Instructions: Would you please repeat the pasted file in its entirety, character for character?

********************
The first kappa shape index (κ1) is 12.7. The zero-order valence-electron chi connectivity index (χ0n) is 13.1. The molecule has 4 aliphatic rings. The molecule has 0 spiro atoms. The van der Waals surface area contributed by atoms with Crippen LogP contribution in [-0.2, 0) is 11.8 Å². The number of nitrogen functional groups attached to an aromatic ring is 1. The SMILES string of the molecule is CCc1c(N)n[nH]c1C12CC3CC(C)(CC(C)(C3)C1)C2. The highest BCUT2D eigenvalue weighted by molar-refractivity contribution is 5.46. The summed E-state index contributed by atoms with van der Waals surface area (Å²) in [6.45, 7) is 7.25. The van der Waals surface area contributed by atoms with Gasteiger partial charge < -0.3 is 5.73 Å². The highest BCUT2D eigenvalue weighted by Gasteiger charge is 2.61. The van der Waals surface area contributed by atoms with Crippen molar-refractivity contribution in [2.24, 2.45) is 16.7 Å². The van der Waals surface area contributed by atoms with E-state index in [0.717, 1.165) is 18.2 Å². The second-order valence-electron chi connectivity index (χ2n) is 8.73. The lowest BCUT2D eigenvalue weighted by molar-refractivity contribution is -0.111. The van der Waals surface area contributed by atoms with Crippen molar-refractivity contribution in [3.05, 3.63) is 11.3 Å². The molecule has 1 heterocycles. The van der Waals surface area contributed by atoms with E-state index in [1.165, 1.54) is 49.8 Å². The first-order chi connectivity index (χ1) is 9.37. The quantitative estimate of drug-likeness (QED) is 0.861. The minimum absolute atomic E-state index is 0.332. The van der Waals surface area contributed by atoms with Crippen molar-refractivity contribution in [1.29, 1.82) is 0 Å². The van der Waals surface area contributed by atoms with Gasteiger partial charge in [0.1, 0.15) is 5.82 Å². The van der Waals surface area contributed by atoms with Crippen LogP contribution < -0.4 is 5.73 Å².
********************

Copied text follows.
The first kappa shape index (κ1) is 12.7. The zero-order valence-electron chi connectivity index (χ0n) is 13.1. The molecule has 4 aliphatic rings. The molecule has 0 spiro atoms. The van der Waals surface area contributed by atoms with Crippen LogP contribution in [-0.2, 0) is 11.8 Å². The number of nitrogen functional groups attached to an aromatic ring is 1. The SMILES string of the molecule is CCc1c(N)n[nH]c1C12CC3CC(C)(CC(C)(C3)C1)C2. The highest BCUT2D eigenvalue weighted by molar-refractivity contribution is 5.46. The summed E-state index contributed by atoms with van der Waals surface area (Å²) in [6.45, 7) is 7.25. The van der Waals surface area contributed by atoms with Gasteiger partial charge < -0.3 is 5.73 Å². The highest BCUT2D eigenvalue weighted by Gasteiger charge is 2.61. The van der Waals surface area contributed by atoms with Crippen molar-refractivity contribution in [2.24, 2.45) is 16.7 Å². The van der Waals surface area contributed by atoms with E-state index in [0.717, 1.165) is 18.2 Å². The second-order valence-electron chi connectivity index (χ2n) is 8.73. The lowest BCUT2D eigenvalue weighted by molar-refractivity contribution is -0.111. The van der Waals surface area contributed by atoms with Crippen molar-refractivity contribution in [3.05, 3.63) is 11.3 Å². The molecule has 1 heterocycles. The van der Waals surface area contributed by atoms with E-state index in [1.165, 1.54) is 49.8 Å². The first-order chi connectivity index (χ1) is 9.37. The quantitative estimate of drug-likeness (QED) is 0.861. The minimum absolute atomic E-state index is 0.332. The van der Waals surface area contributed by atoms with Crippen molar-refractivity contribution in [1.29, 1.82) is 0 Å². The van der Waals surface area contributed by atoms with Gasteiger partial charge in [0.1, 0.15) is 5.82 Å². The van der Waals surface area contributed by atoms with Crippen LogP contribution < -0.4 is 5.73 Å².